In practice, developers use SAST tools to not only detect hackable bugs in the source code but also ensure compliance with coding guidelines and industry standards, such as ISO 26262, OWASP, CWE, and MISRA.

Pros of Static Code Analysis

  1. Can help detect defects and bugs that may otherwise not show up during unit testing
  2. Usually more effective at finding defects than dynamic code analysis
  3. Sticks to project-specific, well-defined coding rules, leaving no room for omission
  4. Finds vulnerabilities early in development, minimizing remediation costs
  5. Faster turnaround for fixes
  6. The use of tools dramatically improves speed and accuracy

Cons of Static Code Analysis

  1. Some coding rules may not be statically enforceable, since some of them are subjective
  2. Potential defects in the source code may result in false negatives and false positives

One important point to keep in mind is that SAST is usually carried out early in the development phase, before testing the software. For developers that practice DevOps, static application security testing or static code analysis is performed by creating a feedback mechanism that automatically loops through the code during the “Create” phase.

Most frequently used SAST tools include Apache Yetus, Code Dx, Understand, Veracode, and StyleCop

Option #2: Dynamic Code Scanning

In contrast with static code analysis, dynamic code scanning is performed when you have run your software program.  It helps detect code defects while the program is actively running.

Dynamic code scanning and dynamic application security testing (DAST) are often used interchangeably, and justifiably so.  Both refer to the process of code evaluation during unit testing.

DAST tools are designed to simulate malicious activity by bombarding the active program with a series of signals that are intended to imitate cyberattacks.  The main aim is to crash the software, affect its working, or trigger an invalid response, thereby helping developers identify and fix vulnerabilities that cybercriminals can take advantage of.

Pros of Dynamic Code Scanning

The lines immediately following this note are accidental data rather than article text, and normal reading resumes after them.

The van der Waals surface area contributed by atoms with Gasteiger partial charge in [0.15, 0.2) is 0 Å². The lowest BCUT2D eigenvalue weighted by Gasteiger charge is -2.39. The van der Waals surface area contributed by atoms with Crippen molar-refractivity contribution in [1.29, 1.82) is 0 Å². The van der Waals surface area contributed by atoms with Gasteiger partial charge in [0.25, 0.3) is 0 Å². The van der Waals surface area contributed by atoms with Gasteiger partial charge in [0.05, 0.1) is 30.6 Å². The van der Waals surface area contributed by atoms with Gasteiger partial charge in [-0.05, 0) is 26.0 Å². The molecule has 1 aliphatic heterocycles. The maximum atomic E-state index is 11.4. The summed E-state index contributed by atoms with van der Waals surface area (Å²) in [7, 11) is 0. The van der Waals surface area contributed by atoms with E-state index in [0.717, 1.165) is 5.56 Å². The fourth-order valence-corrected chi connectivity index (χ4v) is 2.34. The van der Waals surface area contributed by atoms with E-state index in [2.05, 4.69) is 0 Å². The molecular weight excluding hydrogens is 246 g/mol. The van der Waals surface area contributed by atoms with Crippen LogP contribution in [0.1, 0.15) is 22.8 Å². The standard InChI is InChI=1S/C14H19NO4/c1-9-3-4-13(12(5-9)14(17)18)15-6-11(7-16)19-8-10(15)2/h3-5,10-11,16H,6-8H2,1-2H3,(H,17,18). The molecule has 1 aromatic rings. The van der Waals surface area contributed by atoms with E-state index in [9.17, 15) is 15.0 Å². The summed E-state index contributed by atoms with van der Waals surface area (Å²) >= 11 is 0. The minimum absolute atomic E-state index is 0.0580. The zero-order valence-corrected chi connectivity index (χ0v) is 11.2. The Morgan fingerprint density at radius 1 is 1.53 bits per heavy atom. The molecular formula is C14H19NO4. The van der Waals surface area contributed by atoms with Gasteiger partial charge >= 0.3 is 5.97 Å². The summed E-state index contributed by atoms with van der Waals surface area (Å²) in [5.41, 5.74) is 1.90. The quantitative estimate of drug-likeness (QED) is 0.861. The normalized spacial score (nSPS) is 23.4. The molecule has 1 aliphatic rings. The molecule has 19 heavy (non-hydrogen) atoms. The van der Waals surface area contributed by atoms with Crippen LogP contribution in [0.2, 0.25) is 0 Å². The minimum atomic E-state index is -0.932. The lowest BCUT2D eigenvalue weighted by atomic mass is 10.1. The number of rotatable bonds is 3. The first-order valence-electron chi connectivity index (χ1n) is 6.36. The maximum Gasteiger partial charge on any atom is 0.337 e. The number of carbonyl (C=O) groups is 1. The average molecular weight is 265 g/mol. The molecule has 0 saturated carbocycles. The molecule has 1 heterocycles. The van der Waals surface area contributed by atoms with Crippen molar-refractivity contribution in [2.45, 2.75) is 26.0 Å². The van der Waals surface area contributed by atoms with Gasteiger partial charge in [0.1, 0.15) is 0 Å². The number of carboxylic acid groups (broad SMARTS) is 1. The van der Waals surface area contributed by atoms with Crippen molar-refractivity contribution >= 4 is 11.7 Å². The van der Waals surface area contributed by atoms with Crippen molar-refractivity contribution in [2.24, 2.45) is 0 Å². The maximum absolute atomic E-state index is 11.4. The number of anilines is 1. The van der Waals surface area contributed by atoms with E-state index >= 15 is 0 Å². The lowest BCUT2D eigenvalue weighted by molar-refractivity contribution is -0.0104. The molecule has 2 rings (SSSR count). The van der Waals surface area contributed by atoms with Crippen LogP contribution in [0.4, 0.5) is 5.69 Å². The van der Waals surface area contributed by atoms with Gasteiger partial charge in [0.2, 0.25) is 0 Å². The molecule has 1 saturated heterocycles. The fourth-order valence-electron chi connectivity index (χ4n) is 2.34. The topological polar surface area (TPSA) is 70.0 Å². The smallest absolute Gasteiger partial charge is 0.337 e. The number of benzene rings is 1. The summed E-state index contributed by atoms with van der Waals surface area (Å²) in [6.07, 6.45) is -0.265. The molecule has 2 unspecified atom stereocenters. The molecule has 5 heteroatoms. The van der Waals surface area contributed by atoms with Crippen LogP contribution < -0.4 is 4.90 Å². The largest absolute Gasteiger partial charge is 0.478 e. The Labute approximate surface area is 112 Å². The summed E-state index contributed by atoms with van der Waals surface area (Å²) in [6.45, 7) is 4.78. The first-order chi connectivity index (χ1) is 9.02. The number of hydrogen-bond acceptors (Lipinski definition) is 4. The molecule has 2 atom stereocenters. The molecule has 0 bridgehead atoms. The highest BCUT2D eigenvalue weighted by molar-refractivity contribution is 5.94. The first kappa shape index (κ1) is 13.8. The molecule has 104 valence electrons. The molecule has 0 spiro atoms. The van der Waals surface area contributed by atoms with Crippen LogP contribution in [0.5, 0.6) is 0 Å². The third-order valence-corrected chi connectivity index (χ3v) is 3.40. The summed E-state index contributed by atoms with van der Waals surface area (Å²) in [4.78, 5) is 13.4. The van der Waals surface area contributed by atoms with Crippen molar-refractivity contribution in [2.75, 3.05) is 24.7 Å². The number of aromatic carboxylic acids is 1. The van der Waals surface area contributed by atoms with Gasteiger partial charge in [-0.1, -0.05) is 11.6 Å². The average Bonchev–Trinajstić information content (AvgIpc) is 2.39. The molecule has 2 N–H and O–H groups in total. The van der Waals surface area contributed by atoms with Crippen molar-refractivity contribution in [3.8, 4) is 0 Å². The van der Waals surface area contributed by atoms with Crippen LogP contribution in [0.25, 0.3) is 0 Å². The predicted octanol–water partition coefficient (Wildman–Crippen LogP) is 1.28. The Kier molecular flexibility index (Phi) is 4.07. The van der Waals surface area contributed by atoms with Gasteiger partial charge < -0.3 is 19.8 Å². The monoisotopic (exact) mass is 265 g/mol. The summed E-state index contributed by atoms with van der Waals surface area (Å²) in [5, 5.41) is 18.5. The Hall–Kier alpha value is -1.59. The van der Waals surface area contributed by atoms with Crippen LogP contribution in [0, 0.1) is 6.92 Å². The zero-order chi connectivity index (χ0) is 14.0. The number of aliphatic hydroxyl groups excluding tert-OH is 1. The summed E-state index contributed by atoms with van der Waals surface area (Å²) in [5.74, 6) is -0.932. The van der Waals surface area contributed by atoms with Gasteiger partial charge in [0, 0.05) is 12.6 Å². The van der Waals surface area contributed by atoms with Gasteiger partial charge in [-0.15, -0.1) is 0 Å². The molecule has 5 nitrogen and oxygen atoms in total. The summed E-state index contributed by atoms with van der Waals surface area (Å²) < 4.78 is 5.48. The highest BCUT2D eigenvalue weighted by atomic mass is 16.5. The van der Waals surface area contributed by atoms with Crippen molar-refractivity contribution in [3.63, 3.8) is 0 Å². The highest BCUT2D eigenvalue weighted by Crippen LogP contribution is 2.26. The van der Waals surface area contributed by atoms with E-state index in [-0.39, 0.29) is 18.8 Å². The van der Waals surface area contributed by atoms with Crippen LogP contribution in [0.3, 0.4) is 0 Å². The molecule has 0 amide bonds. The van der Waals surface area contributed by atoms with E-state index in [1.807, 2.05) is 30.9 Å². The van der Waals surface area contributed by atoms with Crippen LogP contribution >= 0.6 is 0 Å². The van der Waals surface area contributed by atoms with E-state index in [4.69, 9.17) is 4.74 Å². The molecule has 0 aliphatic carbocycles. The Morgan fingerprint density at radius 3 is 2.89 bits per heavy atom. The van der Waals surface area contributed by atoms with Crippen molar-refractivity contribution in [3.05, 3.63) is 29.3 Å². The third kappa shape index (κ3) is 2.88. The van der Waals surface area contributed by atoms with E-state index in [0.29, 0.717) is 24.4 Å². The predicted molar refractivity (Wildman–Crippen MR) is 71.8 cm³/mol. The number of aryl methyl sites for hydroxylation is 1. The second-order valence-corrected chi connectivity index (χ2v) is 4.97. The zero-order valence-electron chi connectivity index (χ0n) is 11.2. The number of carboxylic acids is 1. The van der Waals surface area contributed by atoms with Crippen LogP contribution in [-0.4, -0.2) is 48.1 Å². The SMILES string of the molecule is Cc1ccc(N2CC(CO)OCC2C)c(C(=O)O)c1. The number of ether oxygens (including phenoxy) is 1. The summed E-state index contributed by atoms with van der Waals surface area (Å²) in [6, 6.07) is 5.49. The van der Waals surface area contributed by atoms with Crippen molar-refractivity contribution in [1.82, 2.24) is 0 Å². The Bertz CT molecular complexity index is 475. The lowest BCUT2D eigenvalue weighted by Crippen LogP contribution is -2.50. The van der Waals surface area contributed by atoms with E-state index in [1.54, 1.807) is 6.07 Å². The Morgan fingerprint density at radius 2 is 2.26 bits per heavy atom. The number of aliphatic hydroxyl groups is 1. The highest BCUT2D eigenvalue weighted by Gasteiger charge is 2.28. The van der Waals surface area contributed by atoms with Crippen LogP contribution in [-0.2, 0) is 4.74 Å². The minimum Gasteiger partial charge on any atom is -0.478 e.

1. Helps developers simulate potential cyberattacks and get a better feel for the aftermath of such threats
  2. Can detect defects introduced in the runtime environment
  3. Can be performed against any application
  4. Can help validate static code analysis results

Cons of Dynamic Code Scanning

  1. Use of automated DAST may lead to false positives/negatives
  2. Sometimes, less accurate than static code analysis

Option #3: Interactive Application Security Testing (IAST)

We’ve saved the best for the last — interactive application security testing (IAST).  This method offers up the best of two worlds: SAST’s ability to inspect the code from within the program, along with its ability to simulate scenarios, while also employing DAST to evaluate frameworks and libraries of running applications.

Here are top advantages that come with using IAST tools for secure software development:

  • IAST tools detect more defects, resulting in more secure software
  • IAST tools run as agents, which allows developers to gather and analyze event data in real-time, as the application is running
  • IAST is the latest of the bunch, and the best-in-class tools deliver a perfect detection rate.
  • Enable developers to perform continuous security testing
  • IAST tools provide high-quality, actionable feedback


It’s up to your team to decide which type of code analysis is best for your software code’s specific needs, although interactive application security testing is the ideal option for you to ultimately strive for.  There is also a Runtime Application Self Protection (or RASP for short), a technique that takes software security testing up a notch from IAST tools.